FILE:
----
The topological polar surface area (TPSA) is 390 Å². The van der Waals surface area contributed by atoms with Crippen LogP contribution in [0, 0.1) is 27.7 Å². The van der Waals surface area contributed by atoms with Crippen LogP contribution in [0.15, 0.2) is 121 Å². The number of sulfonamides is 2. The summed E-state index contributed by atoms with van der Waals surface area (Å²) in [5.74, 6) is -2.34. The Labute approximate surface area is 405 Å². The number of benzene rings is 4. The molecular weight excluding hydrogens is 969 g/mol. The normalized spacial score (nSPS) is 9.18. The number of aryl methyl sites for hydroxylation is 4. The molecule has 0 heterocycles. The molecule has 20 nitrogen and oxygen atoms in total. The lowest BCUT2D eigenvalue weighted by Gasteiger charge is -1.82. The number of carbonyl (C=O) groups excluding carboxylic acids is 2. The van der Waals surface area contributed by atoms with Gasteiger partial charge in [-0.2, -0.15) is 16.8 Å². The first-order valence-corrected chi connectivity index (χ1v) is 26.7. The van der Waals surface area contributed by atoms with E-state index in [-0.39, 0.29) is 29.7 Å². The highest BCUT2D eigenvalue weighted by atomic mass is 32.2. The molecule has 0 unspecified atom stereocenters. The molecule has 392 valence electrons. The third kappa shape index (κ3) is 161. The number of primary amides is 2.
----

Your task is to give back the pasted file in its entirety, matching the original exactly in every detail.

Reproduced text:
The topological polar surface area (TPSA) is 390 Å². The van der Waals surface area contributed by atoms with Crippen LogP contribution in [0, 0.1) is 27.7 Å². The van der Waals surface area contributed by atoms with Crippen LogP contribution in [0.15, 0.2) is 121 Å². The number of sulfonamides is 2. The summed E-state index contributed by atoms with van der Waals surface area (Å²) in [5.74, 6) is -2.34. The Labute approximate surface area is 405 Å². The number of benzene rings is 4. The molecular weight excluding hydrogens is 969 g/mol. The normalized spacial score (nSPS) is 9.18. The number of aryl methyl sites for hydroxylation is 4. The molecule has 0 heterocycles. The molecule has 20 nitrogen and oxygen atoms in total. The lowest BCUT2D eigenvalue weighted by Gasteiger charge is -1.82. The number of carbonyl (C=O) groups excluding carboxylic acids is 2. The van der Waals surface area contributed by atoms with Gasteiger partial charge in [-0.2, -0.15) is 16.8 Å². The first-order valence-corrected chi connectivity index (χ1v) is 26.7. The van der Waals surface area contributed by atoms with E-state index in [-0.39, 0.29) is 29.7 Å². The highest BCUT2D eigenvalue weighted by atomic mass is 32.2. The molecule has 0 unspecified atom stereocenters. The molecule has 392 valence electrons. The third kappa shape index (κ3) is 161. The number of primary amides is 2.